Are houseplants really the next big thing? Do students prefer annuals, or perennials? Is there a color that consistently grabs their attention? Through PG&Y, we ask our students these questions and collect data on their preferences.

Five plants are displayed in front of the classroom during each lecture and students are asked to write the number associated with their favorite plant on their attendance card. This simple method has led to an average student participation level of 92 percent in fall 2017 and 93 percent in spring 2018, despite responses being completely voluntary. Since hundreds of students are enrolled each semester and a high percentage of students participate, a significant amount of data can be collected from various populations.

The data is then entered into a spreadsheet, where responses can be sorted by class section, sex, college and class year. With 21 replicated experiments and 11 additional experiments completed to date, CPI is beginning to develop a predictive model to determine what a given student will choose when presented with a selection of plants.

We recently added a series of questions that has revealed even more information about each student’s demographic background, experience with plants and past purchasing patterns. These data points will allow for even more detailed information about attracting different groups of young adults to your business. Not only will the data be useful for the horticulture industry — it is good for students and young adults too.

With more companies using this information, consumers will have greater access to the plants that they will enjoy and want to buy. We see this predictive model as a win-win for everyone who loves plants — and those who love to sell them.

Attracting a New Generation of Customers

How can you attract college students to your business? From our perspective, the best way to get students in the door is to create an accessible and inviting environment. Providing straightforward information on your website and social media allows potential customers to explore future purchases from the comfort of their home.

Additionally, posting images of exciting displays and plants in various arrangements can act as a starting point of inspiration for those that have limited experience and no idea where to begin.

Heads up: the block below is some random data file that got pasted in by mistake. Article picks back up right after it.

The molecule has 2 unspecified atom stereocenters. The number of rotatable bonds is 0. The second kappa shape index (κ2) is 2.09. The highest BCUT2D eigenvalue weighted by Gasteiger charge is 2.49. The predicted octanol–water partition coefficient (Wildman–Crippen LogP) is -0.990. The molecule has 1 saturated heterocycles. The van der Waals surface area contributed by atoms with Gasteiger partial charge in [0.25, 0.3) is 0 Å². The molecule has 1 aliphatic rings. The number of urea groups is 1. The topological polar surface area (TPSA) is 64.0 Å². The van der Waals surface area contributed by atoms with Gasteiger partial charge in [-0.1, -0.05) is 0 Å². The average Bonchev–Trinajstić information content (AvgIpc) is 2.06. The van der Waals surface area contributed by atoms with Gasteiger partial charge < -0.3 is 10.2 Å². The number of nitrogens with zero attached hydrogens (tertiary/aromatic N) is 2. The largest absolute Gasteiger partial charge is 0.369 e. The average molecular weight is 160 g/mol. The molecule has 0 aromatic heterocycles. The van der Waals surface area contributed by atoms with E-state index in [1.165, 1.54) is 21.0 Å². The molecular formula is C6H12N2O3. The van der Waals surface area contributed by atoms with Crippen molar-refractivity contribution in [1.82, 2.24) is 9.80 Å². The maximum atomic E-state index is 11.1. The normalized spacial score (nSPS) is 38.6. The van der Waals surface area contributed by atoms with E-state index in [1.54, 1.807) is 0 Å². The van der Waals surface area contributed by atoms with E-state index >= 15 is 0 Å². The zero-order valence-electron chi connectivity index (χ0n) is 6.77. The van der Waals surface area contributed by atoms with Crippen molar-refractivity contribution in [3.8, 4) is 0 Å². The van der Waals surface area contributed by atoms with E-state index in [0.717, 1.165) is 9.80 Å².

As I mentioned earlier, many of our students say they feel overwhelmed when visiting garden centers and other retailers for the first time.

I must admit I was this student in the past — wandering around in circles trying to find a plant that will survive my lack of experience and the low-light conditions of my apartment.

What’s one of the best things to ease this confusion? Clear and informative signs! Instead of wandering aimlessly, your customers will be able to spot the plants they are looking for with ease. Including plant care requirements in display signage reduces frustration and makes choosing the plant that is best for each student’s life even easier.

Finding Student Talent

At every conference CPI attends, there seems to be one statistic that is consistently used: 39 percent of jobs within the horticulture industry go unfilled each year. The need to reach students to fulfill these jobs across
the supply chain is repeatedly stressed during these presentations, and CPI has fully accepted this challenge.

CPI currently has students who are interested in applying their knowledge and experience from various academic backgrounds to the horticulture industry. The only issue is there are not enough internships for them to apply to! Many companies mention that they have internships available, yet have job pages on their website consisting of general labor and truck drivers or internships that have not been updated in months or years.

This is where we need your help. If you are interested in hiring talented students to work or intern with your company, please reach out with information about your company and internship program. Consider taking time to reevaluate your current internship program, since internships are ultimately an investment in your company. Even taking small steps towards improving your internship program will go a long way in helping you attract the student talent you need for the future of your business.

The Collegiate Plant Initiative would not be able to accomplish these goals without the generous support of several organizations within the industry. Our partners include Altman Plants, the American Floral Endowment, the Fred C. Gloeckner Foundation, Proven Winners, and University of Florida’s Institute of Food and Agricultural Sciences.

Virginia Frazier

Virginia Frazier is the executive director of the Collegiate Plant Initiative. She can be reached at [email protected]. You can learn more about the Collegiate Plant Initiative at